It’s no secret that BMW and Toyota are working together, but the exact fruits of their combined labors haven’t emerged yet.
Last year, the two companies signed a memorandum of understanding that laid the foundation for collaboration on hybrids, hydrogen fuel cells, and even a sports car.
Motoring recently spotted a BMW i8 at Toyota’s proving ground near Mt. Fuji, reportedly undergoing emissions and durability testing. It claims this is a prelude to a joint supercar development program.
Such a program would give Toyota – the carmaker that popularized hybrids in the first place – a hybrid successor to the Lexus LFA. Toyota wouldn’t just have a new halo model, it would have one with hybrid technology that could be more easily connected to its mainstream models. The marketing department will be happy, at least.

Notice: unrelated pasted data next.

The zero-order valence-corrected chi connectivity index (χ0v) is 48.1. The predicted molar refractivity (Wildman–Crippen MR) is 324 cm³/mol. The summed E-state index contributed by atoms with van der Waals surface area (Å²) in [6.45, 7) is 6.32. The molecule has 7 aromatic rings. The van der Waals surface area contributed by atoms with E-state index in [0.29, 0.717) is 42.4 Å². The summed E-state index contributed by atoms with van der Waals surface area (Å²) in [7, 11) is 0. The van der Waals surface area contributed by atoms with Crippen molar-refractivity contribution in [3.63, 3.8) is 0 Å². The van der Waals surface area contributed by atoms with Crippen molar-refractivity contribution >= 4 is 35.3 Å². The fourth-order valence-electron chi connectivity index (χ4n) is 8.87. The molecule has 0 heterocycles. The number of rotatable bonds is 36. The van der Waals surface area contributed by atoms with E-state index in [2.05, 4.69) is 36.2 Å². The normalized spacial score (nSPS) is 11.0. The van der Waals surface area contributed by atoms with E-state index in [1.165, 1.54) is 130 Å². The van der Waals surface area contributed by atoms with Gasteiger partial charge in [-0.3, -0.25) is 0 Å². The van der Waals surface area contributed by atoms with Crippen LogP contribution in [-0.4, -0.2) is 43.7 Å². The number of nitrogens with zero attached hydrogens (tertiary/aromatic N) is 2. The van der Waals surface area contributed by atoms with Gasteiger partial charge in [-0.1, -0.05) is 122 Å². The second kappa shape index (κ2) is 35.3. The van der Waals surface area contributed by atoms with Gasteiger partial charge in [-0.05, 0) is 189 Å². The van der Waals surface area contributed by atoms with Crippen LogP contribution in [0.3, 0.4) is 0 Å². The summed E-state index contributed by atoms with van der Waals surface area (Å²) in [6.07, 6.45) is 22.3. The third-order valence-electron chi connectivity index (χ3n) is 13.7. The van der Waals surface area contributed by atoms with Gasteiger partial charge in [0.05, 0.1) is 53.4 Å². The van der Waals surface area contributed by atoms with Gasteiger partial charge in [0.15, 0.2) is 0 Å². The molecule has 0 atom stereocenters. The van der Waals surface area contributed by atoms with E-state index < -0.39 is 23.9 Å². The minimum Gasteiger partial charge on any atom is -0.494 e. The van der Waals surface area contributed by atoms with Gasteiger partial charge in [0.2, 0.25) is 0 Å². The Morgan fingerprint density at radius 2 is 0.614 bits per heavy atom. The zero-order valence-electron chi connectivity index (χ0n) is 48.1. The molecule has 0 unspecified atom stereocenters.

BMW could potentially leverage the platform to build a car that slots above the i8 in its lineup, offering true supercar performance. While the i8 was designed to balance performance and economy, BMW has toyed with the idea of building a more performance-oriented car.
Neither company has confirmed the hybrid supercar plan, so it’s hard to say exactly what the car would be like.
Both BMW and Toyota have significant experience with carbon fiber; the BMW i3 has a carbon fiber-reinforced plastic chassis, and Toyota developed a carbon fiber chassis for the LFA.
If both companies play to their strengths, it seems logical that BMW would supply the gasoline engine, while Toyota would build the rest of the hybrid powertrain around it. The 4.4-liter V8 from the M5 would be a good starting point, but for now that’s pure speculation.
Would you buy a hybrid supercar produced by a globe-spanning corporate partnership? Tell us in the comments.